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208 posts tagged japan

Whether you’re waiting in line for the new iPhone or hiding in the woods waiting to capture proof of the existence of Bigfoot, it’s crucial that you’re able to get some rest no matter where you are. Thank goodness for this awesome Wearable Futon Air Mat Set by Japanese office supply manufacturer King Jim:

The coat-like wearable futon can be fastened at the neck and the bottoms of the legs folded up to adjust for different heights or to make it snugger in colder seasons. The pack includes an air mat so you have a full blanket and futon set that is comfortable and quick to prepare (there’s even an air pump included to help). The wearable futon can be rolled up into a sack like a sleeping bag while the air bed-like mat flattens, making this super easy to store in the A4 file-sized pack.

Now there’s no need to pack a cumbersome bag with blankets and a pillow or suffer trying to sleep on the cold, hard ground. Not when you could be wearing a stylish pair of futon coveralls and then, when it’s sleepy time, inflate your personal air mattress and drift off to a peaceful sleep, quietly hoping that none of the poor suckers who don’t have their own wearable futons decide spend their sleepless hours trying to figure out if you and your air mattress will float or perhaps make a good toboggan.

Click here to order.

[via Japan Trend Shop]

Today the Department of Impossible Cuteness invites you to play another round of “Eat it or keep it as a pet?” RocketNews24 assembled an overwhelmingly kawaii collection of hard-boiled eggs that’ve been altered and decorated to turn them into all sorts of cute bento creatures, from chickens, bunnies, cows and pandas to Pikachu and a wee baby seal.

Could you conquer the debilitating cuteness of these enhanced eggs in order to enjoy them as lunch?

Head over to RocketNews24 for additional images and photo credits.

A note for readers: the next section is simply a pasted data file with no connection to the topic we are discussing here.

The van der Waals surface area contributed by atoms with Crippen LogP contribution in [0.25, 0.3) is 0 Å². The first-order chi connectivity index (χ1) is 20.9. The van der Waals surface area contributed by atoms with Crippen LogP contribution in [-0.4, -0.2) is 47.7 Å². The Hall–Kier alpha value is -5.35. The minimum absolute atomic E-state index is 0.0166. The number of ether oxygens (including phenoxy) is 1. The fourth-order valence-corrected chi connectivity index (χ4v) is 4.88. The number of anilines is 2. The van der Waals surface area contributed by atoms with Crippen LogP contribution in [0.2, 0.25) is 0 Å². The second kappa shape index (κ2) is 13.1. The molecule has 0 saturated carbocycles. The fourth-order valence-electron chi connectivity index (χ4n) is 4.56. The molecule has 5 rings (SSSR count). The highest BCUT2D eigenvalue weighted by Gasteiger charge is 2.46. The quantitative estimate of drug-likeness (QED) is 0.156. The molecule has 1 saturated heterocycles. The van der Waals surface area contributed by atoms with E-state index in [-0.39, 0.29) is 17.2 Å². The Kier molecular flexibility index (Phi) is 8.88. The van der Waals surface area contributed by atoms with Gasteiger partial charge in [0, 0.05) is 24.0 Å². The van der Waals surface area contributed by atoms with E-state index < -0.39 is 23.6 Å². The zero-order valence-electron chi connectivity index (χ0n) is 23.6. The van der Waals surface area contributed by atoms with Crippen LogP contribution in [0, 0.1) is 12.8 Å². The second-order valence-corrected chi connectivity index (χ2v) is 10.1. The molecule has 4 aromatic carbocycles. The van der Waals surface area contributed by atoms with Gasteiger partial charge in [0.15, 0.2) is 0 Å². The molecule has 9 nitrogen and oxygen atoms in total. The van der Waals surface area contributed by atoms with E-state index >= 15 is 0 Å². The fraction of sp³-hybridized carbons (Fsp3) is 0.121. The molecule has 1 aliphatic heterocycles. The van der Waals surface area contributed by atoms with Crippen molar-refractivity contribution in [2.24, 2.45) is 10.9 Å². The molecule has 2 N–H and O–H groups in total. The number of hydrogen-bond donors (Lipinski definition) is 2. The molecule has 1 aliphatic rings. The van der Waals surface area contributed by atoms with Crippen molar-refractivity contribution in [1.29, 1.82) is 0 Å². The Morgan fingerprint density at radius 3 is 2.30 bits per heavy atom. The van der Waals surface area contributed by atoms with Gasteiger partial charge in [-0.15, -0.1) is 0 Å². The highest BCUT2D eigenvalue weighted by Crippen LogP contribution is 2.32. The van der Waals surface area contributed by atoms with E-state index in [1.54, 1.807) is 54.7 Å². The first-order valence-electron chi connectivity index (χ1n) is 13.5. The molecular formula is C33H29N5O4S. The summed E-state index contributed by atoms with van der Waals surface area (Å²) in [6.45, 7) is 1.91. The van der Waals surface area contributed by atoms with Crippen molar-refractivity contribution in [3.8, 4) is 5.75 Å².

It’s never too early to start planning what to offer your neighborhood trick-or-treaters. These remarkably/horrifyingly lifelike gummy grubs and caterpillars would make awesome Halloween treats. Although they may look like they just wriggled out of your nightmares, they’re actually handmade, fruit-filled sweets. They’re made in Japan at Akai Tento no Koohii Ten (The Red Tent Coffee Shop), a small coffee stand located on the east coast of Aomori Prefecture.

We can’t stop staring at these photos, because we’re convinced one of the grubs is about to twitch. Akai Tento is a small business, but these amazingly unsettling creepy-crawly gummy candies have earned the shop nationwide (and now international) attention.

Each of Akai Tento’s gruesome gummies is available to buy individually or in packs (or perhaps that should be clutches?) via Yahoo! Japan Shopping, and cost between 300 and 350 yen (US$2.80-3.20) each.

Photos via Akai Tento and Yahoo! Shopping

[via RocketNews24]

Last week we featured a selection of exquisite works of cut paper art by a Japanese Kirie artist named Akira Nagaya. Today we learned that Nagaya also creates awesome cut-out depictions of beloved Anime, manga, cartoon and comic book characters using individual Post-it notes.

Visit Akira Nagaya’s Facebook page to view more of his playful pop culture Post-it cut-outs.

[via Spoon & Tamago]

Japanese textile artist betibettin crocheted this awesome bowl of ramen that looks good enough to eat, although we’d recommend using it as a pillow for a post-ramen nap rather than an actual meal. Each ingredient has been expertly crocheted, right down to the tiny curls of green onion.

betibettin created a fascinating video tutorial for this project so we can see just how each ingredient was made. We were particularly curious about how he made the noodles and broth look so realistic.

You can check out more of betibettin’s crocheted creations via his YouTube channel or right here on Tumblr at betibettin.

No please excuse us while we go heat up some Cup Noodle.

[via RocketNews24]

Check out the awesomely long tails on these roosters! These regal specimens are Onagadori or “Long-tailed” chickens. They’re a breed of chicken from the Kōchi Prefecture of Japan who evolved from common domestic chickens who mated with Green Junglefowl. Also known as the ‘most honorable fowl’ in Japan, they’ve been carefully bred over the centuries to achieve their spectacular tails, which grow to lengths of 12 to 27 feet. It takes these chickens at least three years to molt. Onagadori breeders take tremendous pride in their chickens and provide special hutches with perches well above the ground, which helps keep their tails clean and in good condition.